Day 1: Goodbye coffee~ Cold turkey.

Coffee Journal:  After meeting with my doctor several times, she highly recommends that I give up the good ol’ coffee pot.  Absurd.  Are you kidding me?  Every morning, I wake up to the smell and sound of my Cuisine Art coffee pot churning with its freshly brewed contents dripping, exactly at 6:30am.  Its rich aroma intoxicating my every sense as I pour it into my travel mug, ready to start my feverish crazy day. Never.  It has been a great 6 years, journeying life with my good faithful friend. Can I kick the habit?

The Addiction: It all started when I was rooming’ with another coffee addict in L.A.  She introduced me to Illy coffee.  It was love at first sight.  We started ordering Illys by the boxes every couple of weeks.  (I am not blaming her for my addiction, I am sharing when and how my addiction began).  She was a great roomy, every morning she had my share of coffee ready for me.  The spiral down: After several years of drinking coffee, faithfully, I do admit that it has become an obsession. As a student, at that time, my addiction got expensive, so I started going for the cheap stuff (starbucks, dunkin’donuts…even folgers). My day didn’t seem complete without my cup of Joe, not to mention the obscene headache that left me irritated and feeling disheveled.  I even bought an automated coffee maker so that prepping wouldn’t get in the way with my morning routine. 

It’s time to say goodbye to Mr. Coffee, hopefully I’ll be able to enjoy you rather than having to run to you every morning.  Hope this journal helps those who would like the same, a life free from caffeine.  

Progress: It has been about 36 hours since my last cup of Joe, I already feel a throbbing headache.  I keep thinking about it, crazy.  The taste, the smell, the feeling.  Geesh. Hopefully, this goes away soon.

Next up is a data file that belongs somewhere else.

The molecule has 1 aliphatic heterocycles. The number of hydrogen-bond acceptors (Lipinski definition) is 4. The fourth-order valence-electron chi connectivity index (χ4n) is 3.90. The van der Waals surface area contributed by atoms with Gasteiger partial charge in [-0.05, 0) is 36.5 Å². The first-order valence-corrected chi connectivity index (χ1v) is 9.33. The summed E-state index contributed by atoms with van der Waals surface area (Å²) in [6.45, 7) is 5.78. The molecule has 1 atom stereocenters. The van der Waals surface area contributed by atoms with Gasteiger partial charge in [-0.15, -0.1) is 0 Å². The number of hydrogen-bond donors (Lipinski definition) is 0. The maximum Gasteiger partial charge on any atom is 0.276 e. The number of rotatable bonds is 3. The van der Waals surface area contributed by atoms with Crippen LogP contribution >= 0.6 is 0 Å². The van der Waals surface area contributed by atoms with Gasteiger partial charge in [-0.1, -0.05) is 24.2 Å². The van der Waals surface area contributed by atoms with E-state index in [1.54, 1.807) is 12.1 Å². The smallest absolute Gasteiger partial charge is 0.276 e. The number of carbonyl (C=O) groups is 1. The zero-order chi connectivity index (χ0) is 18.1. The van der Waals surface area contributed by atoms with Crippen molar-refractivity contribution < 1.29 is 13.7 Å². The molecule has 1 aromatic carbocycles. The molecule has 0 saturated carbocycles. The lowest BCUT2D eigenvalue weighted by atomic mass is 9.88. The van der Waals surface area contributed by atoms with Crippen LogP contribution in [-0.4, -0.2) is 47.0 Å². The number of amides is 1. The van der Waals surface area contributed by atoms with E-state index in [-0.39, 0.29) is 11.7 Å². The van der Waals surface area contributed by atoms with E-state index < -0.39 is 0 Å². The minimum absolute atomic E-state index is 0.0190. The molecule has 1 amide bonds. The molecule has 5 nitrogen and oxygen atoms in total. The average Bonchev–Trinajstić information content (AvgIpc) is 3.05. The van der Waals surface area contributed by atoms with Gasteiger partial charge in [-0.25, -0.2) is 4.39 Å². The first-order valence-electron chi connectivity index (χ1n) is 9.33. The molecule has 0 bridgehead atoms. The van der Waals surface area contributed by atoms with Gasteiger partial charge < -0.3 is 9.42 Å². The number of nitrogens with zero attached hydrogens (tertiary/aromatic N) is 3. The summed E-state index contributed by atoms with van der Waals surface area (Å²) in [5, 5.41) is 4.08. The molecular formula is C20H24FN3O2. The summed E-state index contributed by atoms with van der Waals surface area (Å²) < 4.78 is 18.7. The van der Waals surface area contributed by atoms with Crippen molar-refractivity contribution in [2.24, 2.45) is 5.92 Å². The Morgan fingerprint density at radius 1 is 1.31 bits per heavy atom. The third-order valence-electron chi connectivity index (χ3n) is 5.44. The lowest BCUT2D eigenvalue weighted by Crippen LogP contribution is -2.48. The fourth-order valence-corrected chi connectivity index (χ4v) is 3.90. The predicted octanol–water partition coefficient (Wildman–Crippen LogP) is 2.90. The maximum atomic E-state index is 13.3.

Cheers to a caffeine free life!

Here is a great article on the benefits of “Kicking Caffeine Habit”:

(CBS)  Some people want to quit caffeine because they are obsessed with it. Others are told by their doctors to kick the habit.

But quitting isn’t easy. It can be so hard, The Early Show consumer correspondent Susan Koeppen reports, that some people are now going into caffeine rehab.

Koeppen tells of a recent Friday morning in Baltimore, when all Lynda Davis can think about is getting her fix.

"I have a strong craving for coffee," she says. "I like the taste of it, the smell of it brewing, the sound of it brewing, everything."

Davis is a caffeine addict, so hooked, she literally can’t go a day without drinking coffee. Every morning, she fills up a 20-ounce travel mug to the brim.

"If I don’t have it," she says. "I feel very irritable, depressed, the headache is severe, I feel down."

Davis says she’s tried to quit, but failed.

She says, “I still wanted it all the time; I was thinking about it, craving it, obsessing about it day and night; and wanting it, why can’t I have it? And that’s when I felt like an addict.”

Today, caffeine is the most commonly used mood-altering drug in the world. Nobody knows that better than addiction expert Dr. Roland Griffiths.

Griffiths says, “We know about 80 percent of the population consumes caffeine, so we have millions and millions of people out there who are physically dependent.”